India frets over Obama's Chinamania

Discussion in 'Defence & Strategic Issues' started by pyromaniac, Mar 14, 2009.

  1. pyromaniac

    pyromaniac Founding Member

    Feb 19, 2009
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    Chicago, Illinois
    Chinese Foreign Minister Yang Jiechen's visit to Washington this week is notable for three reasons. One, Yang is paying a return visit in a little over a fortnight of US Secretary of State Hillary Clinton's visit to Beijing. The intensity of the US-China traffic is indeed extraordinary by diplomatic norms. China seems to have blithely overtaken the traditional allies of the US, such as Germany and Japan.

    Two, Yang's visit coincides with the 50th anniversary of the uprising in Tibet. Washington doesn't seem to be bothered at the coincidence. It is actually underscoring its current priorities in the US's relations with China. Tibet is an issue that arouses some animated passion in certain American circles. The US Congress and State Department have paid heed to these public sentiments

    while Beijing on its part has duly regretted the US statements, but both sides are confident that life must move on.

    Clinton made it clear during her Asian tour last month that neither Tibet nor Taiwan can be allowed to impede the serious business of Sino-US relations in the current world scenario characterized by the economic crisis.

    Three, Yang's visit has been envisaged as a significant input in the run-up to the Group of 20 (G-20) summit meeting on April 2 in London. True, the US is widely consulting other countries for opinions on solving the economic crisis. But, again, the criticality of Chinese input for the US is self-evident from the fact that Yang has a scheduled meeting with US President Barack Obama.

    But viewed from New Delhi, Yang's visit assumes an entirely different color. The intensity of US-China traffic is in sharp contrast with the virtual absence of high-level political exchanges between the Indian leadership and Obama. So much so that the former director for South Asia in the National Security Council in the George W Bush administration, Xenia Dormandy, penned an article on Wednesday in The Christian Science Monitor precisely focusing attention on the subject.

    Dormandy played a key role in coordinating the July 2005 landmark visit of Indian Prime Minister Manmohan Singh to the US that led to the new US-India strategic relationship. Titled somewhat exaggeratedly - "India: America's indispensable ally" - her article made an impassioned plea that "Obama's team would be wise not to forget it [India]". Dormandy pointed out that in foreign policy, "[The] Obama administration has started with a full sprint. Between the financial crisis and events in Afghanistan, Iran and Russia, and elsewhere, it's had to. But in rushing ahead to confront one crisis after another, it risks forgetting a crucial friend: India."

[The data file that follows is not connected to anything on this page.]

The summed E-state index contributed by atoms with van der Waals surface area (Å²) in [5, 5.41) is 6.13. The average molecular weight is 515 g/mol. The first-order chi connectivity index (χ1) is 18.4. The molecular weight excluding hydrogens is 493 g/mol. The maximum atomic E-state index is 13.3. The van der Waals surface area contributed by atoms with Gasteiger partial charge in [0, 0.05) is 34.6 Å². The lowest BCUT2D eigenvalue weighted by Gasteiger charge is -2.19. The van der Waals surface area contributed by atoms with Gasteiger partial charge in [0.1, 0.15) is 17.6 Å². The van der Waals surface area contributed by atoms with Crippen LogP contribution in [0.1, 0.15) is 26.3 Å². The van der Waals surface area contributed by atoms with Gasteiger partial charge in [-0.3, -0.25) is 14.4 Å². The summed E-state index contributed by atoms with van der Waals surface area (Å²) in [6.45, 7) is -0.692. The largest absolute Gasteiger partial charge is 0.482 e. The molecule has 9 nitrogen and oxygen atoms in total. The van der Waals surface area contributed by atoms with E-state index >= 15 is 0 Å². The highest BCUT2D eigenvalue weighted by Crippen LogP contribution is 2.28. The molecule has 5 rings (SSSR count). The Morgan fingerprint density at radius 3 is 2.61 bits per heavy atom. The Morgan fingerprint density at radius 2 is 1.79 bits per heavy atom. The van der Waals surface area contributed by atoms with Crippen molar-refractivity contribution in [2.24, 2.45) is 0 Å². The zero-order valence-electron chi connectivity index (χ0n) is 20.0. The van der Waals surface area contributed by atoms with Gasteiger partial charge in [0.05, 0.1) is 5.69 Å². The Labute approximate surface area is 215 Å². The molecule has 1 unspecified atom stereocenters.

India's first contact with the Obama administration has been in the nature of Foreign Office consultations, when the Indian foreign secretary visited Washington this week. Reading between the lines, the picture that emerges from the reports of the consultations in Washington is that the US-India relationship is entering a phase of lull.

    There seems to be no other way of describing what is afoot. Somehow, the fizz is gone from the relationship in comparison with what Indians became used to during the George W Bush era. In actuality, this is a curious paradigm insofar as the relationship is stable and is arguably irreversible, and there is a broad consensus on both sides about the far-reaching importance of the relationship for the two countries' medium- and long-term interests. Conceivably, Dormandy might have a point when she characterized India as the US's "indispensable ally".

    A recent Gallup poll shows that India is the fourth-most popular foreign country in the world for the American public and second only to Japan in the Asian region - way ahead of China and South Korea. India is the country in which opinion is the highest in the world - outside of the US - in its positive regard of America.

    So, where exactly lies the problem? The answer points in one direction: the China syndrome. The unacknowledged, delicate geopolitical reality is that Beijing has always been the silent third party to the US-India "strategic partnership" during the past decade.

    Indian policy, especially during the term of the present government that is completing its five-year term in May, has been predicated on the assumption that the "containment" of China has been, is and will for the foreseeable future be the cornerstone of the US's Asian strategy. As a result, the US accorded a unique, enduring status to India as a "counterweight" to China and as a "balancer" in the international system.

    It is debatable whether the US is to be held responsible if such a weird idea got into the head of the Indians in the first instance. It was plain to see that the US and China were fast developing a relationship of independence and that there was no question of the US confronting China or vice versa.